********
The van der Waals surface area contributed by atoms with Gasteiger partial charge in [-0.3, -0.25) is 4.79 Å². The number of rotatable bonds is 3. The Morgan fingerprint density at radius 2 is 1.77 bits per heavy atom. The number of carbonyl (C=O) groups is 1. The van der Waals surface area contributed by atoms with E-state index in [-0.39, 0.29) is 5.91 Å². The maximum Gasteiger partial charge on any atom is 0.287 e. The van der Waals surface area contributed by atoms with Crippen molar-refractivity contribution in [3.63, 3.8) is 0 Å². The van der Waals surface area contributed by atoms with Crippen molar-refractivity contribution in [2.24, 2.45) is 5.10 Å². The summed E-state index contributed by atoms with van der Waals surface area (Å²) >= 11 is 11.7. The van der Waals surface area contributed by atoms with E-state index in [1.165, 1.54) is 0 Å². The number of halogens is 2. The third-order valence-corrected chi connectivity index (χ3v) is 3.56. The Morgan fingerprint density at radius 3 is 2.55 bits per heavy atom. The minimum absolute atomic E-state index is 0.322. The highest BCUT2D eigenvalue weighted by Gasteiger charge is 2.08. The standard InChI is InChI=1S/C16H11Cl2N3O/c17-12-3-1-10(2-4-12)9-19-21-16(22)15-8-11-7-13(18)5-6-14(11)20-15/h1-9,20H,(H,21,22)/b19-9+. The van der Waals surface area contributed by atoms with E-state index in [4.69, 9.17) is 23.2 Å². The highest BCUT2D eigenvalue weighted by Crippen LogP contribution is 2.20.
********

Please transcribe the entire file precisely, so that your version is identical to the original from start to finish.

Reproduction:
The van der Waals surface area contributed by atoms with Gasteiger partial charge in [-0.3, -0.25) is 4.79 Å². The number of rotatable bonds is 3. The Morgan fingerprint density at radius 2 is 1.77 bits per heavy atom. The number of carbonyl (C=O) groups is 1. The van der Waals surface area contributed by atoms with E-state index in [-0.39, 0.29) is 5.91 Å². The maximum Gasteiger partial charge on any atom is 0.287 e. The van der Waals surface area contributed by atoms with Crippen molar-refractivity contribution in [3.63, 3.8) is 0 Å². The van der Waals surface area contributed by atoms with Crippen molar-refractivity contribution in [2.24, 2.45) is 5.10 Å². The summed E-state index contributed by atoms with van der Waals surface area (Å²) >= 11 is 11.7. The van der Waals surface area contributed by atoms with E-state index in [1.165, 1.54) is 0 Å². The number of halogens is 2. The third-order valence-corrected chi connectivity index (χ3v) is 3.56. The Morgan fingerprint density at radius 3 is 2.55 bits per heavy atom. The minimum absolute atomic E-state index is 0.322. The highest BCUT2D eigenvalue weighted by Gasteiger charge is 2.08. The standard InChI is InChI=1S/C16H11Cl2N3O/c17-12-3-1-10(2-4-12)9-19-21-16(22)15-8-11-7-13(18)5-6-14(11)20-15/h1-9,20H,(H,21,22)/b19-9+. The van der Waals surface area contributed by atoms with E-state index in [4.69, 9.17) is 23.2 Å². The highest BCUT2D eigenvalue weighted by Crippen LogP contribution is 2.20.